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Hey! Where’s the gas for the compactor?By Terry Morrill
Contractors are in the business of selling labor hours. This is a realization that any successful contractor must have. It might be easier to bid by the unit price, but you are masking how many hours it will take your men to do the job.
The job in the example below came in over the estimated hours. Who’s at fault and how do you remedy it in the future?
Years ago, I was giving a paving stone estimate in the hills overlooking the Rose Bowl. The owner was having quite a bit of work done at his house and there was another contractor there putting in a retaining wall. I happened to overhear him talking (well yelling) at his foreman.
Boss: “What’s happening? How come this is not done yet?”
Foreman: “We ran out of gas for the compactor.”
Boss: “Why didn’t you get some gas on your way here?”
Foreman: “I don’t have a gas can!”
Boss: “Here’s a card. Go handle it.”
Foreman: “Pedro took the truck to get lunch.”
The owner then in complete frustration had to go purchase a gas can, then go get gas, and return to the jobsite. I’m glad I was long gone by the time that he returned.
It made me wonder how many times this exact scene is playing out right now all over the county. How many suicides are committed each year?
What is the answer? Pad the hours because stuff like this happens? Or is the answer to hire better people and train them better?
From our experience the last 20 years, it’s both. In fact, it’s pretty close to 50% estimating error and 50% crew error. Fixing it will save you tens of thousands of dollars.
It’s the money you don’t makeThe real loss is not in the extra wages you have to pay when a job goes over the hours. It’s the lost money you did not make with the crew starting a new job instead of spending extra time finishing up the last one.
For example, let’s say your labor cost (including payroll taxes and workers’ comp) is $25/hour and you charge the customer $50/hour. (Note: You should charge more, but that’s a different article.) If you estimate a job should take 6 days and your crew does it in 7 days, that’s 1 extra day every week of your work year.
If you work year round, that’s 52 days of lost income every year. With about 26 work days each month, you would lose 2 months of income annually. You’re basically spending all of January and February finishing up last year’s work!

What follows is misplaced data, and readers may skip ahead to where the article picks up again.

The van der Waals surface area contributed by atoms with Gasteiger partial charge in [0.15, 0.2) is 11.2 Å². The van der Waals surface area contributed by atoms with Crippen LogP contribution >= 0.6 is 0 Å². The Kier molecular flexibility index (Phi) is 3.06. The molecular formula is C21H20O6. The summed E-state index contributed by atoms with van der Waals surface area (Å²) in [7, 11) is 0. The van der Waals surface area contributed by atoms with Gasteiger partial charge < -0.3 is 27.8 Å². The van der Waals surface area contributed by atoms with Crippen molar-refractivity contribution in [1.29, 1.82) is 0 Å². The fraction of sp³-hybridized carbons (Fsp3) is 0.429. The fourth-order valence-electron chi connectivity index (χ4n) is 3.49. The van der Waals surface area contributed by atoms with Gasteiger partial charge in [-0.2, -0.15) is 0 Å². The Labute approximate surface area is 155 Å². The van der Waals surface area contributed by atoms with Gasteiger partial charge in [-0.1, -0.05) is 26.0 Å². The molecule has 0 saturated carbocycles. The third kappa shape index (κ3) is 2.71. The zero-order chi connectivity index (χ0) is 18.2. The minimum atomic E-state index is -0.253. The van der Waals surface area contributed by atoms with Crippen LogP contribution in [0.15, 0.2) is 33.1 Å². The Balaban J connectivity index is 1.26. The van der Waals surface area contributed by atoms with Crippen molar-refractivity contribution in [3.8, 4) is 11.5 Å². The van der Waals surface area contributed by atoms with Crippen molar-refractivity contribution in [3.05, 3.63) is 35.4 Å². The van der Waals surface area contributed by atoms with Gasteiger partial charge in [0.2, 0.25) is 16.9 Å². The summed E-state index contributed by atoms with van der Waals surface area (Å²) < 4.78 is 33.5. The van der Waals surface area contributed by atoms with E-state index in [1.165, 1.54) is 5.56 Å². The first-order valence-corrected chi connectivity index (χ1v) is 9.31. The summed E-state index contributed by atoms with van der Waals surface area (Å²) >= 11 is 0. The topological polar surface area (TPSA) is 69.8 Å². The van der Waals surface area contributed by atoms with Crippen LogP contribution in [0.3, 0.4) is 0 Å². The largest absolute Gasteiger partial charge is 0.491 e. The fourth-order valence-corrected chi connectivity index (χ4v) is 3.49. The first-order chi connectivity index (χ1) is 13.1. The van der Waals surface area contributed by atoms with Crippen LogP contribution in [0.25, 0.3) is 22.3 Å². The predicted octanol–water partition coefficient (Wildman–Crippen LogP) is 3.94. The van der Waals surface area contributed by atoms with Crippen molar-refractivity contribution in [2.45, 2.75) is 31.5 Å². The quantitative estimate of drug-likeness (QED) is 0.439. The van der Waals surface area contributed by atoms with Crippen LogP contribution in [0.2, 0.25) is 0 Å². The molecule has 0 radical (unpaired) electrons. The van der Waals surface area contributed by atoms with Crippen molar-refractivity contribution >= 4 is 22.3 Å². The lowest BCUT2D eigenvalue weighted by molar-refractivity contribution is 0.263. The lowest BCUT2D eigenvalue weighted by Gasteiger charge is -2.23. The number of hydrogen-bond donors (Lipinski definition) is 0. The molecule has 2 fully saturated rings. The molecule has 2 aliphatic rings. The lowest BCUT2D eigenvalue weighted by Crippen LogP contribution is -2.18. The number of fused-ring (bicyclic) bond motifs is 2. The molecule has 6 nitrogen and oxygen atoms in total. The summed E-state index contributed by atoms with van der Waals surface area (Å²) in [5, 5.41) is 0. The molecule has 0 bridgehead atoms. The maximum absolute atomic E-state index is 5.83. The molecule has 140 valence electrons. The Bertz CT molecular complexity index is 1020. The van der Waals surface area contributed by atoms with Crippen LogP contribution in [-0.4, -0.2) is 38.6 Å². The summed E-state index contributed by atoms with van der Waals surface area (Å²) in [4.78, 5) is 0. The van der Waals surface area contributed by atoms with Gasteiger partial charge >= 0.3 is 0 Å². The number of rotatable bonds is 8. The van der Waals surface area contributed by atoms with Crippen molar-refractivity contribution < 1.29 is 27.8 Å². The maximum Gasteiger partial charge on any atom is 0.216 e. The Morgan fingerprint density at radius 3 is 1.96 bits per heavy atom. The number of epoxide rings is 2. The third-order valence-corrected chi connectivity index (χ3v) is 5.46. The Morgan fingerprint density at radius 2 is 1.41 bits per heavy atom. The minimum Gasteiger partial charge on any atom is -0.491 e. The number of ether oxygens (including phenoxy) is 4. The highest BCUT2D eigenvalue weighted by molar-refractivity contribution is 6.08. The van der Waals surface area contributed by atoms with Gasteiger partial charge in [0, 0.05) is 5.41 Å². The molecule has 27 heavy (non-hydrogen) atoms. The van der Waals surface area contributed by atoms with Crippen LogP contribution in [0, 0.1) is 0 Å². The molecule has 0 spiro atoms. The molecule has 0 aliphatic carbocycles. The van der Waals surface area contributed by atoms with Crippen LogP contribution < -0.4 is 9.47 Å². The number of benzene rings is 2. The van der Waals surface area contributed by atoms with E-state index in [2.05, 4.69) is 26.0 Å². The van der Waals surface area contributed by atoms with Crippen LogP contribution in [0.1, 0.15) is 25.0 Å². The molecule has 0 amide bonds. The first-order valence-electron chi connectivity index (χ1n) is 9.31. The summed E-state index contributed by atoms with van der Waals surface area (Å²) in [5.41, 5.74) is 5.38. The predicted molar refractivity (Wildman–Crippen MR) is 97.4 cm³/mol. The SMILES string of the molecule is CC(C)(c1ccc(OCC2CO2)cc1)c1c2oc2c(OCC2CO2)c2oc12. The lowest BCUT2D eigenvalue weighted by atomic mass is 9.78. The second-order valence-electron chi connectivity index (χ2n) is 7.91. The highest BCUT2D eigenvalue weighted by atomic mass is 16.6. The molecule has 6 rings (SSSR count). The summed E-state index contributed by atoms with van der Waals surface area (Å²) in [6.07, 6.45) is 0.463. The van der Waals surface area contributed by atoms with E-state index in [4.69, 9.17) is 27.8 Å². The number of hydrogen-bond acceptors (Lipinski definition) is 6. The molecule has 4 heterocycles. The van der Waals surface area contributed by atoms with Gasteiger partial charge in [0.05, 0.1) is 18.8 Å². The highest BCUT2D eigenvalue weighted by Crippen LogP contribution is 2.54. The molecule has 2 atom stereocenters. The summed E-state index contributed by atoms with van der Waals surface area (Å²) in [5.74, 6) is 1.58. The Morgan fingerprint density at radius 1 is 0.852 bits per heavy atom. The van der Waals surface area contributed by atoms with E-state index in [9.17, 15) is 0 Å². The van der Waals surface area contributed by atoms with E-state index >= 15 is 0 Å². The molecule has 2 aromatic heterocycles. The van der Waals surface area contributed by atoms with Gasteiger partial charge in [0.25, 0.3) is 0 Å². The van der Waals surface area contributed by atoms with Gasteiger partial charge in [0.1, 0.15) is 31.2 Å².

If you have a crew of 5 people, you will not only lose profit from having to pay the additional wages, but the full amount that you didn’t bill your customer for the work you lost, in this case $50/hour. 5 people x 8 hours/day x $50/hour x 52 days is $104,000. That is $104,000 taken right from your bottom line.
The good news is there is a solution to estimating errors and crew errors. Let’s look at the crew first.
Correcting the 50% crew errorCrews need Incentives. If you don’t reward a crew for finishing a job on time or ahead of time, chances are they won’t. It makes business sense for an owner to pay extra for his crew to work OT – as long as the overtime hours are productive.
The first reward is time-and-a-half pay for the OT. The second reward is giving the foreman and crew a bonus for completing the job on time and thus producing good job profit.
Beyond OT pay, we pay out a reward 3 times every quarter. See “Paver Crew GP” chart below.
Where to focusYou will have a difficult time motivating people if you operate like a task master flogging the backs of lazy men. You will find much more success as an organizer who works with the crew in these areas:
- Planning out the Job
- Performing in correct sequences
- Assigning hats (duties)
- Targeting the job
Planning out the JobWe’ve found that planning out a job makes a huge difference in hitting our hours. These are a few musts:
- Do a job walk before the crew arrives and work out all the details with the homeowner.
- Create a drawing for the site layout that the crew will understand.
- Get all the materials there on time (no missing items).
- Have materials placed close to the work area.
- Have checklists (Starting a job, job walk, etc.)
- Paint the site showing all demo, patios, etc.
Performing in correct sequencesIn construction there are 3 types of sequences:
1) Job sequence